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Tuesday, April 23, 2013

They're Just Numbers

Unfortunately, we make significant decisions on numbers.

What got me thinking about this was the recent report that the 'Bureau of Economic Analysis' (apparently it's a thing) has decided to modify the formula it uses to calculate Gross Domestic Product (GDP), a key indicator on the financial standing of the economy.

U.S. economy set to grow 3 percent -- on paper

"The U.S. economy is set to see a major growth spurt in July -- at least on paper. That's when the government will start including so-called economic intangibles, like film royalties and spending on research and development, in how it calculates the size of the economy.

The change by the Bureau of Economic Analysis will increase the nation's gross domestic product by 3 percent -- an amount equal to the total GDP of Belgium. It is part of an effort by the U.S. government to capture aspects of the economy that are now omitted and thus better measure the nation's economic output.

Currently R&D spending is figured as a cost of doing business. This means the final output of a Ford Mustang is included in the GDP, but all the money that goes into engineering and design isn't. Under the new system these R&D costs will count as an investment, and this alone will add about 2 percent to the size of the economy. Creative works -- movies, TV, books, music and theater -- are expected to add another half-percent to the GDP.

Not everyone is happy about the proposed change. For one thing it will be applied retroactively. Brian Moulton, of the Bureau of Economic Analysis, admits that it is rewriting economic history but believes it will present a better picture of what actually took place.

Critics also complain that the unilateral move will make it impossible to compare U.S. figures with those from other nations. If so, it shouldn't be for long. Because America sets the standard for GDP measurement, other countries are likely to change their statistics as well.

There are also concerns that the new method will result in double-counting some economic activity. While no one doubts the value of these intangible assets, some economists believe they are already accounted for under the old methodology as "brand value."

Brand value represents the present value of a branded product compared to the value of the same product sold without the benefit of that brand. For example, though there are many tablet computers on the market, the Apple iPad is the biggest seller. The quality of the product is what has made the brand so powerful in the eyes of consumers. At the same time, consumers are willing to buy new products just because of the Apple name. Both of those qualities -- the value of the brand -- are based on R&D spending.
" (CBS News)
Obviously, if the changes results in a "more accurate" picture of the economy it can be more easily justified. However, as is, the usage of GDP as an indicator is being questioned and not considered by some economist when evaluating state/world economics.

Additionally, one cannot help but think that the alteration is, in part, politically fueled.
Announcing that GDP grew by 3% since last announced would be a nice headline and boost for the Obama administration.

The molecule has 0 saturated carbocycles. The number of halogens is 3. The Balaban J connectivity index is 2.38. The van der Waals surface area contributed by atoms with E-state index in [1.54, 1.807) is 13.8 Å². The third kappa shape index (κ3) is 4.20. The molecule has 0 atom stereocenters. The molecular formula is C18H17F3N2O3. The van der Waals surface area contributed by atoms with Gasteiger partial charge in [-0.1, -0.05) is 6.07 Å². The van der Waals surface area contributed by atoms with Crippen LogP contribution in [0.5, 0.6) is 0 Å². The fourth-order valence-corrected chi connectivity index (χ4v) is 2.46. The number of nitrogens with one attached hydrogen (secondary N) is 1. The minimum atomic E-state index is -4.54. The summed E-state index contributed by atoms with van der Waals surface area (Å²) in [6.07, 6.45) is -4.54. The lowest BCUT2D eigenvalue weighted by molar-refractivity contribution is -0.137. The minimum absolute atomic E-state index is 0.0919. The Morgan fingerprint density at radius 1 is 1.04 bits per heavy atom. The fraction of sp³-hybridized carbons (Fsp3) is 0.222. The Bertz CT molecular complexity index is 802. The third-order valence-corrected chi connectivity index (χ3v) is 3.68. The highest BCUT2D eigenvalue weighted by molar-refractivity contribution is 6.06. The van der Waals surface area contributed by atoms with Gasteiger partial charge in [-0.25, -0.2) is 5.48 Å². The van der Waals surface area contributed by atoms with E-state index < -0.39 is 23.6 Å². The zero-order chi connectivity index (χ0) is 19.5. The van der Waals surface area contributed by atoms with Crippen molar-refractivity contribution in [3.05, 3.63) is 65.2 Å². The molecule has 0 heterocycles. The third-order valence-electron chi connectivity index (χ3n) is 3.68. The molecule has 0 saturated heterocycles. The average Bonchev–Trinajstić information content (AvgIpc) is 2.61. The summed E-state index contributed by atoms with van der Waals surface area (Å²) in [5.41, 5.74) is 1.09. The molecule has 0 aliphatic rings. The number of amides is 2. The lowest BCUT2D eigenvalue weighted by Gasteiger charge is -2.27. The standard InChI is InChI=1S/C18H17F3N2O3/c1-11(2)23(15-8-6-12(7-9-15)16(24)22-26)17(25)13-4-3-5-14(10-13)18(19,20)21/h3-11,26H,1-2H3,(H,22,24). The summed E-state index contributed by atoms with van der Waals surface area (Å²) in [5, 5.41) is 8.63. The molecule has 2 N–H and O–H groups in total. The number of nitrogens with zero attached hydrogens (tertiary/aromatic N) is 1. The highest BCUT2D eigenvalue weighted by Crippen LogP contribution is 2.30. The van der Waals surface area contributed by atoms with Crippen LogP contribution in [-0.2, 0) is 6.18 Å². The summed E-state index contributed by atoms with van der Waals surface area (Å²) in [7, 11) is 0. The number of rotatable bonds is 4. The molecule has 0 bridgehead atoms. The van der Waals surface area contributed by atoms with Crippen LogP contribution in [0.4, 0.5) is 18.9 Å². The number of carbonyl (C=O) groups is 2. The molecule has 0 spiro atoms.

To that note, if you do not think economic numbers are skewed for political gain (after the past couple elections, does anyone?), take a look at the figures for "unemployment".

This is just incredible to me:
The Bureau of Labor Statistics also calculates six alternate measures of unemployment, U1 through U6, that measure different aspects of unemployment: 
U1: Percentage of labor force unemployed 15 weeks or longer.
U2: Percentage of labor force who lost jobs or completed temporary work.
U3: Official unemployment rate per the ILO definition occurs when people are without jobs and they have actively looked for work within the past four weeks.
U4: U3 + "discouraged workers", or those who have stopped looking for work because current economic conditions make them believe that no work is available for them.
U5: U4 + other "marginally attached workers", or "loosely attached workers", or those who "would like" and are able to work, but have not looked for work recently.
U6: U5 + Part-time workers who want to work full-time, but cannot due to economic reasons (underemployment). (Wikipedia)
Six numbers to report unemployment!
Granted, each of these figures is useful to some extent, but it also leaves a lot of leeway for the term "unemployment" to be construed, particularly by unscrupulous politicians.

My Solution

Report full-time Employment numbers. (Perhaps part-time numbers could occasionally be included as well).

On a larger scale, this figure seems more robust and comparable long-term.
    Ex. Employment was at 85% last month and grew to 86% this month. Therefore, 14% of the population is not working.
Forget those unemployed for 1 week, 15 weeks, or 100 weeks; anyone looking for a job within the past four weeks or once every other month; those who have given up looking; or those who "would like" work but have not looked recently. Regardless of what they say they are doing, they're still unemployed.

Additionally, there's no need to track those who choose to file for unemployment or continue reporting that they are underemployed. Simply take monthly reports on payroll (or other) tax filings. The government already does this and can aggregate the total number of those paying federal taxes.

Unfortunately, this term is too simple and cannot be manipulated. Thus, its usage will never be widespread.
I'm being a bit facetious, but why don't we use this number instead of six different ones?

Thoughts on using Employment numbers over Unemployment?
Any economists out there that want to weigh in?

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